Lisboa – The Recreation EP

The Recreation EP

Bands like Lisboa are the reason I love $5 shows at bar lofts. A few months ago, I was sitting at Jacoby’s in Detroit, sipping a few drinks and hanging out at a show, when some random guy with a guitar steps up on stage in a white t-shirt and perfectly fitting jeans. He had these ‘indie rock guitarist’ looks that pissed me off to no end, seeing as chicks dig that sort of stuff, while I look more like Grimace without the purple skin pigment. After a bit, I stopped spiting this guy long enough to see a drummer and a bass player behind him, though they’re motionless as he started to play. After 30 seconds of nothing more than his vocals and dirty, crispy stop-and-go chords, I headed towards the stage. When the bass and drums kicked in with a catchy rhythm to add to it all, I was completely hooked. Within the span of a three-minute song, my disgust for Joe Lisboa had turned into musical awe.
Flash to five months later, and I find myself sitting and listening to Lisboa’s The Recreation EP, and every time I spin it at work, or at home, or in my car, I get that same stupid grin on my face that I had at Jacoby’s that night. I bet I’ve played this disc more than 50 times in the two weeks I’ve had it, and I can’t help but bop along with the beats while I air guitar and sing along at the top of my lungs. The songs on The Recreation EP are just that damned catchy.
“Penultimatum” kicks the disc off with a poppy guitar crunch and the lyrical questions, “Have you got the hang of it? / Has it got its fangs in you?” In terms of this disc, it only takes the first few seconds of the following “Swansong Blue” to induce an emphatic answer of yes, courtesy of a toe-tapping rhythm and a set of catchy, yet forceful guitars that back a sing-along chorus. “One Good Reason” offers up what is probably the catchiest rhythm on the disc, a back-and-forth stepped rhythm guitar riff with an almost church-organ-ish keyboard part buried in the mix. The guitars are up-front, with just a hint of fuzz thrown on them to keep them sounding nasty. “The Right Height” takes another so-catchy-it’s-wrong guitar riff and weaves a meandering Casio rhythm around it, keeping the attitude light despite Joe’s somewhat painful relationship observation that, “This is more than metaphor – We are less than two.”
The crown jewel of Lisboa is the sprawling “Archivist,” the only track here to bust the four-minute barrier. While the guitars catch that wonderful combination of dirty and catchy, the best part of this song is definitely the drumming. During the verses of the song, when the rhythm slows down, drummer Rob Moon goes off, with little offbeat bits that add another dimension to an already outstanding song. The slowed-down portions of the song are nice, but the band quickly whips back into a chorus that’s as catchy as anything else on the EP. The track builds to a strong ending, as Joe sings himself to an intense scream to close the song (“Here’s my toast to motion / To every dream deferred / To winter’s blue fingers / To rented rooms / To you”).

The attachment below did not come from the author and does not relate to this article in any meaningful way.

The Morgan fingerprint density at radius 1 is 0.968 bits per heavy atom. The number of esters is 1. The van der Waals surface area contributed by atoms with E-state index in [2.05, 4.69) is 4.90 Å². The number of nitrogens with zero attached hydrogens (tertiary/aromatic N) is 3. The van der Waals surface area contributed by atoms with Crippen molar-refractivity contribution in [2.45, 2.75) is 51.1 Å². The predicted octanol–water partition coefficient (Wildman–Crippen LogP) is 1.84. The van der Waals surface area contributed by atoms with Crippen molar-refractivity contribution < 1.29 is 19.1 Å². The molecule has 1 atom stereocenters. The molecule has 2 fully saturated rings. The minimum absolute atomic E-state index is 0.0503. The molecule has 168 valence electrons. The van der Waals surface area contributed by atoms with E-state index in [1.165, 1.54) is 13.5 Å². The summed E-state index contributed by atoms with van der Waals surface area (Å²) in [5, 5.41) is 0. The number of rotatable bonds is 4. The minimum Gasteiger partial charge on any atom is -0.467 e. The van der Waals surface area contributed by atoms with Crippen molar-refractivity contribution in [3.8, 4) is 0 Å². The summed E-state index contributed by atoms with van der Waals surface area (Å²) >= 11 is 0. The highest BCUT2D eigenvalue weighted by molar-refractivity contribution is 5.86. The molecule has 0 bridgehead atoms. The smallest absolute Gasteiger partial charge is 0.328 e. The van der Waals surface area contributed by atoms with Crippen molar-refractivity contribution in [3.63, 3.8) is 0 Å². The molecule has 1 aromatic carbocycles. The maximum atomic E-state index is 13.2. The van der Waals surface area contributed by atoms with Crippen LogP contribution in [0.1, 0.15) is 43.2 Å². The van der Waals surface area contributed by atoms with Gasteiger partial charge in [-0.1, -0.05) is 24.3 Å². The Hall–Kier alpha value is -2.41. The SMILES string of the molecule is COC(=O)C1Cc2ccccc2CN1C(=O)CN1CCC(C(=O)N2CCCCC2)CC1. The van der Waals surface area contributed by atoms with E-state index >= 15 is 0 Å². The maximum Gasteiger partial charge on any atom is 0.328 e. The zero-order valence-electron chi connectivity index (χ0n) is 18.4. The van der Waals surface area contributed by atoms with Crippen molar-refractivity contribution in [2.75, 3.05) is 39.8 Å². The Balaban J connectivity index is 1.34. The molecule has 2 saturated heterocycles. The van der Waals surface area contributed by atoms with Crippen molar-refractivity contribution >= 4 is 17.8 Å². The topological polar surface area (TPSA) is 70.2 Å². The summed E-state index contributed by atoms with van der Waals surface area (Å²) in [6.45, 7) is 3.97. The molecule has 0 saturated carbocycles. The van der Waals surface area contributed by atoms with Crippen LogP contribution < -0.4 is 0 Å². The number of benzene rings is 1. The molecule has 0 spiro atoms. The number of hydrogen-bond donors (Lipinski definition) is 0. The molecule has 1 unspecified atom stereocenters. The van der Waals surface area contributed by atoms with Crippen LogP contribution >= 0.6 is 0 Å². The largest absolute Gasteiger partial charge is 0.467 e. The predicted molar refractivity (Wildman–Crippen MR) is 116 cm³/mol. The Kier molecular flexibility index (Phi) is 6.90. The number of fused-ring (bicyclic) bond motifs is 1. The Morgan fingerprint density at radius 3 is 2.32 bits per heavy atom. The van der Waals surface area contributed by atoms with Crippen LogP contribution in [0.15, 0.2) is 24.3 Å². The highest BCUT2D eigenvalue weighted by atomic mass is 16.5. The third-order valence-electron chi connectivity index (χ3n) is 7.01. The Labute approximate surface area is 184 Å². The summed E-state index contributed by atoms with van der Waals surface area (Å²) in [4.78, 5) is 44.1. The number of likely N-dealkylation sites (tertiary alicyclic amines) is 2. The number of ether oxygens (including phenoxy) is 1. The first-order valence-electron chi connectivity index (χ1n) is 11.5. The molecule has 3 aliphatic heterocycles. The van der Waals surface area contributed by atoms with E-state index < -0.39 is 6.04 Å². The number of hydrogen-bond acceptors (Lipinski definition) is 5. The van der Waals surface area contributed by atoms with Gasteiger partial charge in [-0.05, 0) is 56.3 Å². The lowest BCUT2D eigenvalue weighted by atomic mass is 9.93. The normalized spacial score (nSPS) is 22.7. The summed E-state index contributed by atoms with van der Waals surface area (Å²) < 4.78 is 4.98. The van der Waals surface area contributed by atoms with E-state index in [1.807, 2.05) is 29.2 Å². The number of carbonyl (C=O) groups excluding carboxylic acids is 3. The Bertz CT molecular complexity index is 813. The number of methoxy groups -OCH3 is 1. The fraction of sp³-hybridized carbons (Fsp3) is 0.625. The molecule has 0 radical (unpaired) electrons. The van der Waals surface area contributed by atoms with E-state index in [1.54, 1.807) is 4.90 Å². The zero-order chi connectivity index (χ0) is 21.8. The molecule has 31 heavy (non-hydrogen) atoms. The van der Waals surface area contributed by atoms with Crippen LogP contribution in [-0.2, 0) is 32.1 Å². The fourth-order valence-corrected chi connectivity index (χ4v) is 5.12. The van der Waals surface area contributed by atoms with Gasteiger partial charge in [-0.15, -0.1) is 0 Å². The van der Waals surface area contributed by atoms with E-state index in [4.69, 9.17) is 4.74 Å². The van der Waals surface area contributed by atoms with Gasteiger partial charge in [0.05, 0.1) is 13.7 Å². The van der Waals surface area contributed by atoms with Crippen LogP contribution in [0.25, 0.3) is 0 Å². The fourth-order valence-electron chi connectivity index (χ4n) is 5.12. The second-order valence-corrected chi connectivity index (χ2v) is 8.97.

The rocking “Well-Wisher” closes the disc out with a story of love gone wrong that relies on lyrical wordplay as much as it does crispy sounding guitars. Yeah, the band rocks, but the lyrics themselves are so poetic that they bring smiles to faces, even though they’re supposed to be painful (“I wish you well / But I can tell you wish I sang for someone else / I wasted change on wishing wells / To make you change, to make you mine / I did my time and stood in line for you / But I can’t stand for this / I wish you well but I can tell / I wasted all these lines on you”). Just another busted-heart love song, sure, but one with smart enough wordplay to make the topic a bit fresher.
Keep in mind, though, that good things come in tiny packages. The six songs here just barely scratch the 20 minute mark, which makes The Recreation EP just long enough to leave on repeat without the songs getting terribly annoying and repetitive, while being just short enough to bring about wishes for more. I still don’t feel like I’m giving the vocals enough attention – even if they do seem low in the mix at times, the phrasing and delivery of Joe Lisboa’s intelligent lyrics adds some pleasant twists to this EP. Gems like “You know a lie’s the shortest path between two points of view” just don’t grow on trees. Despite that, the best part about The Recreation EP might actually be the results of the actual recording and mixing process itself.
Moon recorded the tracks for the EP in his home studio, giving the tracks a garage-y feel to them. Still, even in lo-fi, the mix itself is clear as day, as the drumming comes through strong and the bass rolls around clearly, though the guitars still manage to steal the spotlight more often than not. Arguably the best part about the mix, though, is that the lo-fi quality forces listeners to realize that the album isn’t a quality record because of studio magic or 800 hours of layered overdubs, but because the actual material performed is stellar (a fact that stands out even more after having seen the band live).
My fingers are crossed that Lisboa somehow sparks off a trend of smart, well-written, catchy, dirty guitar-pop in the Detroit music scene. Until that happens, though, I’m certainly more than content to dance around my apartment in my socks while rocking out to The Reputation EP on repeat, and this stuff is so good that I shouldn’t be alone in that. I simply cannot find enough good things to say about this CD. Don’t let this be the best release you haven’t heard this year – recommended, and then some.